Foreign policy

New Zealand's foreign policy at this time expressed a sense of nationhood but also of Britishness: New Zealanders were proud of their young nation and of being part of the British Empire. The annexation of the Cook Islands can be seen as part of a desire to create a miniature empire in the Pacific, which would be part of the wider British Empire. New Zealand's enthusiastic involvement in the Boer War expressed both loyalty to 'mother Britain' and a sense of being a nation which could play its part on the world stage. The war was the first overseas conflict to which New Zealand committed troops. Although the New Zealand blue ensign became the country's national flag, the Union Jack, the flag of Great Britain, continued to be widely used (the medals awarded at the conclusion of the war featured the flag of the United Tribes of New Zealand).

Treaty of Waitangi and Maori

  • Passed the Tohunga Suppression Act in 1907.
  • The Māori Councils Act (1900) instituted local councils for Māori; although short-lived, it brought some improvements in health, slowed land sales, and provided Māori with more say in running their local affairs.[3]
  • A rudimentary district nursing system was set up in areas with a high Māori population.[4]
  • Māori medical services came to be co-ordinated under the auspices of the Department of Public Health.[4]
  • Housing conditions for Māori were considerably improved between 1904 and 1909.[7]
  • 6,000 Māori were vaccinated between 1901 and 1905.[7]
  • Māori Councils were provided with additional powers to enforce standards of hygiene (1901).[7]
  • Māori district high schools were developed.[7]


Governor Lord Plunkett declaring New Zealand a Dominion on the steps of Parliament in 1907
  • Passed a resolution declaring New Zealand the Dominion of New Zealand in 1907, formally ending colonial status.
  • Granted women's suffrage in 1893.
  • Life membership in the upper house was reduced to a seven-year term.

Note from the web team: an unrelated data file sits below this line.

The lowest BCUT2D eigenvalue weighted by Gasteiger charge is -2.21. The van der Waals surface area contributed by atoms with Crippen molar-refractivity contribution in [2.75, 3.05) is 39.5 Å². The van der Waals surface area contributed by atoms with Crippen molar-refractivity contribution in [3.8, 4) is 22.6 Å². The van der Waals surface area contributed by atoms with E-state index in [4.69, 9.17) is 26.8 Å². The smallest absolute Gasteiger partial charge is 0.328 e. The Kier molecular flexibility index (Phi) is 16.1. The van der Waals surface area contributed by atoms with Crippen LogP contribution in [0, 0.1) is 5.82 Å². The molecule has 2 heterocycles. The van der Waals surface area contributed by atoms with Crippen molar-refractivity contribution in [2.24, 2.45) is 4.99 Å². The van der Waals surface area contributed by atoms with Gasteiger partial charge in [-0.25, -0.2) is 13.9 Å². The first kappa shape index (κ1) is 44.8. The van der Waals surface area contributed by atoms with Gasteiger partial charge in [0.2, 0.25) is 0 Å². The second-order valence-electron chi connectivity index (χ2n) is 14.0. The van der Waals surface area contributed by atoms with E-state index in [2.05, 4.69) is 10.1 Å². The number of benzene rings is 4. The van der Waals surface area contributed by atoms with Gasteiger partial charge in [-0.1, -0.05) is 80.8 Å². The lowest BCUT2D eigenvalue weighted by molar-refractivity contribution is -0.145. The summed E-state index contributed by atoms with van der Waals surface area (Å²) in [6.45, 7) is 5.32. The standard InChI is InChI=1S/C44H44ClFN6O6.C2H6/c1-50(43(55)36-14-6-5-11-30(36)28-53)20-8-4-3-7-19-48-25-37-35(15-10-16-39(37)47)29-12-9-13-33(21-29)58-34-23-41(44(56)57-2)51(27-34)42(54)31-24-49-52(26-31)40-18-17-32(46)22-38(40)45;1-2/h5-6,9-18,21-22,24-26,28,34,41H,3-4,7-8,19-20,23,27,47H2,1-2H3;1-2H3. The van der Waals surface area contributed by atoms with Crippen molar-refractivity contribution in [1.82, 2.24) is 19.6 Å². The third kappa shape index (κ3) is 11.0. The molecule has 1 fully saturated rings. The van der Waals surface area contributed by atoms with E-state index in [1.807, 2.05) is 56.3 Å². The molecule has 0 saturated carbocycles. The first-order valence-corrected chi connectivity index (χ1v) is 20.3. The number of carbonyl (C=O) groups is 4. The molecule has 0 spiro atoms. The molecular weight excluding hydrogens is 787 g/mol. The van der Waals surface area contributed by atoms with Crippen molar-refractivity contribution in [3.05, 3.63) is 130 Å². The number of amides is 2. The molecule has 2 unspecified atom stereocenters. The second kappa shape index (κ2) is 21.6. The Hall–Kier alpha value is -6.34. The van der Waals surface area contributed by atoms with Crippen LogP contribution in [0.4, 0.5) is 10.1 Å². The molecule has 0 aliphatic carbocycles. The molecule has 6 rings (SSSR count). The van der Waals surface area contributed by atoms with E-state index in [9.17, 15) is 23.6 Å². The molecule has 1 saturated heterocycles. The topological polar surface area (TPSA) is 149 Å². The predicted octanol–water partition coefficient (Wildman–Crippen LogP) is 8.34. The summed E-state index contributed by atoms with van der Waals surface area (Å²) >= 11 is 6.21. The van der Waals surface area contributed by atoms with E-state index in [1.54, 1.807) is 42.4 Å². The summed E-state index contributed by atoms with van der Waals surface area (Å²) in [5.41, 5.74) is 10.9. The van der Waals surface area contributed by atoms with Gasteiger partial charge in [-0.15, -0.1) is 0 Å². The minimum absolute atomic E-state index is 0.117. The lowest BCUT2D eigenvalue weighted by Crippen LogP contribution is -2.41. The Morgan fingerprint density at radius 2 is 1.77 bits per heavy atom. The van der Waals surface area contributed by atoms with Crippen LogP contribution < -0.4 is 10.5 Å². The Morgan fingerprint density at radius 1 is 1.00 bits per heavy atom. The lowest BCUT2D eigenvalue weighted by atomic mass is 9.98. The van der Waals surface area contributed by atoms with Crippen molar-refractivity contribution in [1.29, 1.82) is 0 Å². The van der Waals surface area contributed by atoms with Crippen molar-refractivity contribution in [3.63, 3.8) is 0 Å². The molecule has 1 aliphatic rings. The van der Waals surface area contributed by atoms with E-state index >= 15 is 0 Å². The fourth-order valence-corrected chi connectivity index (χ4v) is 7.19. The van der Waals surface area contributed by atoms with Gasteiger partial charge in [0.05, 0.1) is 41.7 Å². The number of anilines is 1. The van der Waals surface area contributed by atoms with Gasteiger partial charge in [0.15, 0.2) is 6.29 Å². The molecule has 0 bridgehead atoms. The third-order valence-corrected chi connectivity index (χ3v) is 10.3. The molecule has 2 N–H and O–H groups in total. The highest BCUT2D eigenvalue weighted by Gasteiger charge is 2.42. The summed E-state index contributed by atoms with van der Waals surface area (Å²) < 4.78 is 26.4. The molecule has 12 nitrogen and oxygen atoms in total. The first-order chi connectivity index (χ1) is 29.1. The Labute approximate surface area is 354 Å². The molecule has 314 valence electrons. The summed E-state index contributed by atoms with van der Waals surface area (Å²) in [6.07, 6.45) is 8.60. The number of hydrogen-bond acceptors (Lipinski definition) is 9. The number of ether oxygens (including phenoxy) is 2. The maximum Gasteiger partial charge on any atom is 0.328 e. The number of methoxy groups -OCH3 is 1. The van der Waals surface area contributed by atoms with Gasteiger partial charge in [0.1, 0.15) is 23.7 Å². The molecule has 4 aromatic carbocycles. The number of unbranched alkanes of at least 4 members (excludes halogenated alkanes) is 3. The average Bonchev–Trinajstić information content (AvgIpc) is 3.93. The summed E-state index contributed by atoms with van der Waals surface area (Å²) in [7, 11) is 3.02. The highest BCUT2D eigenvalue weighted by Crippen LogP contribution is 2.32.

• The stranglehold of the Legislative Council was broken.[3]
  • Women were granted practical equality and divorce rights.[7]
  • The Divorce Act (1898), and the repeal (1910) of the Contagious Diseases Act removed various forms of legal discrimination against women.[8]
  • A Defence Act was made law (1910) to introduce compulsory military training.[3]
  • The Crimes Act (1910) introduced the “reformative detention” sentence, which ensured that a person could be held for a period long enough for necessary reform training to be undertaken.[7]


The formation of the Liberal party came after the victory of liberal-leaning members of Parliament, led by John Ballance, at the 1890 general election


The government lost its majority at the 1911 general election, but managed to stay in office with the support of independent MPs until the following year. The government was eventually defeated in a vote of confidence on 10 July 1912, with the defection of some Liberals like John A. Millar.

Electoral results

Election Parliament Seats Total votes 1 Percentage Gain (loss) Seats won Change Majority
1890 ² 11th 74 76,548 56.1% - 38 - 2
1893 12th 74 175,814 57.8% +1.7% 51 +13 28
1896 13th 74 165,259 46.0% -11.8% 39 -12 4
1899 ³ 14th 74 204,331 52.7% +6.7% 49 +10 24
1902 4 15th 80 215,845 51.8% -0.9% 47 -2 14
1905 5 16th 80 216,312 53.1% +1.3% 58 +11 36
1908 6 17th 80 250,445 58.7% +5.6% 50 -8 20
1911 7 18th 80 194,089 40.7% -18.0% 33 -17 -14

Notes:- 1. The vote totals and percentages, from 1890 to 1902, exclude the four Maori electorates. From 1890 to 1902 additional votes cast in four three-member electorates are included. The comparability over time of the vote totals are also affected by unopposed elections. The electorates where there was no contest numbered six in 1890, three in 1893 and 1899, and one in 1911.
2. There were no organized parties at the time of the 1890 election. The figures given are an approximate indication of the division of political opinion between Liberals and others.